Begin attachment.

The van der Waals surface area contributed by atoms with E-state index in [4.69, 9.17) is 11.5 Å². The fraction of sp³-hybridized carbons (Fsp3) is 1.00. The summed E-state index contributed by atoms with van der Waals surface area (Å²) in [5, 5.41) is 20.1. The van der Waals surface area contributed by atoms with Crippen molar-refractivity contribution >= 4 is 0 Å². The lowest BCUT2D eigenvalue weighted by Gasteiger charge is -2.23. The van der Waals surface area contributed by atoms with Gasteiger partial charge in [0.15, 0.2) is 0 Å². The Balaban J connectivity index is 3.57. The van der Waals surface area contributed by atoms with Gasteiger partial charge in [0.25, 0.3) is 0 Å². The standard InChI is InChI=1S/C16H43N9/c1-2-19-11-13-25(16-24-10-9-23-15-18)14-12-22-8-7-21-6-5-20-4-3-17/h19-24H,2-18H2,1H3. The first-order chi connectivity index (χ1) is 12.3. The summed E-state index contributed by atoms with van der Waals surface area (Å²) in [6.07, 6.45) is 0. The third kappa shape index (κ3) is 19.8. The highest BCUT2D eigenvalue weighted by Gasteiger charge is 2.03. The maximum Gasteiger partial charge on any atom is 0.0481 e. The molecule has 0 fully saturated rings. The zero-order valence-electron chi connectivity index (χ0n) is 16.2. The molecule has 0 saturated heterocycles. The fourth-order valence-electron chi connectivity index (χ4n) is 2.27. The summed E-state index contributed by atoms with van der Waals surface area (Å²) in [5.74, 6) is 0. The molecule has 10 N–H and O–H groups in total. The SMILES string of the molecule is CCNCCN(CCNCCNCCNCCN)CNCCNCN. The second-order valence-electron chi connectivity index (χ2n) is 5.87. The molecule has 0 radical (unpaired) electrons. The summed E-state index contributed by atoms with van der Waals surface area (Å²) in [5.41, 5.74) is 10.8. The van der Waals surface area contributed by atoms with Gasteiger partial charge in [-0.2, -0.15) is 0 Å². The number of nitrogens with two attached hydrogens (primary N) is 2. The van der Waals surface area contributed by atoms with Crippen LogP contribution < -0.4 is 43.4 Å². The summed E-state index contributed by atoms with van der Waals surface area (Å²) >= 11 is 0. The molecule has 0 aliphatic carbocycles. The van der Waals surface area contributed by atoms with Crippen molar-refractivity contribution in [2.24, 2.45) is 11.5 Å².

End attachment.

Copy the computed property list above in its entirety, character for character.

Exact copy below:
The van der Waals surface area contributed by atoms with E-state index in [4.69, 9.17) is 11.5 Å². The fraction of sp³-hybridized carbons (Fsp3) is 1.00. The summed E-state index contributed by atoms with van der Waals surface area (Å²) in [5, 5.41) is 20.1. The van der Waals surface area contributed by atoms with Crippen molar-refractivity contribution >= 4 is 0 Å². The lowest BCUT2D eigenvalue weighted by Gasteiger charge is -2.23. The van der Waals surface area contributed by atoms with Gasteiger partial charge in [0.15, 0.2) is 0 Å². The Balaban J connectivity index is 3.57. The van der Waals surface area contributed by atoms with Gasteiger partial charge in [0.25, 0.3) is 0 Å². The standard InChI is InChI=1S/C16H43N9/c1-2-19-11-13-25(16-24-10-9-23-15-18)14-12-22-8-7-21-6-5-20-4-3-17/h19-24H,2-18H2,1H3. The first-order chi connectivity index (χ1) is 12.3. The summed E-state index contributed by atoms with van der Waals surface area (Å²) in [6.07, 6.45) is 0. The third kappa shape index (κ3) is 19.8. The highest BCUT2D eigenvalue weighted by Gasteiger charge is 2.03. The maximum Gasteiger partial charge on any atom is 0.0481 e. The molecule has 0 fully saturated rings. The zero-order valence-electron chi connectivity index (χ0n) is 16.2. The molecule has 0 saturated heterocycles. The fourth-order valence-electron chi connectivity index (χ4n) is 2.27. The summed E-state index contributed by atoms with van der Waals surface area (Å²) in [5.74, 6) is 0. The molecule has 10 N–H and O–H groups in total. The SMILES string of the molecule is CCNCCN(CCNCCNCCNCCN)CNCCNCN. The second-order valence-electron chi connectivity index (χ2n) is 5.87. The molecule has 0 radical (unpaired) electrons. The summed E-state index contributed by atoms with van der Waals surface area (Å²) in [5.41, 5.74) is 10.8. The van der Waals surface area contributed by atoms with Gasteiger partial charge in [-0.2, -0.15) is 0 Å². The number of nitrogens with two attached hydrogens (primary N) is 2. The van der Waals surface area contributed by atoms with Crippen LogP contribution < -0.4 is 43.4 Å². The summed E-state index contributed by atoms with van der Waals surface area (Å²) >= 11 is 0. The molecule has 0 aliphatic carbocycles. The van der Waals surface area contributed by atoms with Crippen molar-refractivity contribution in [2.24, 2.45) is 11.5 Å².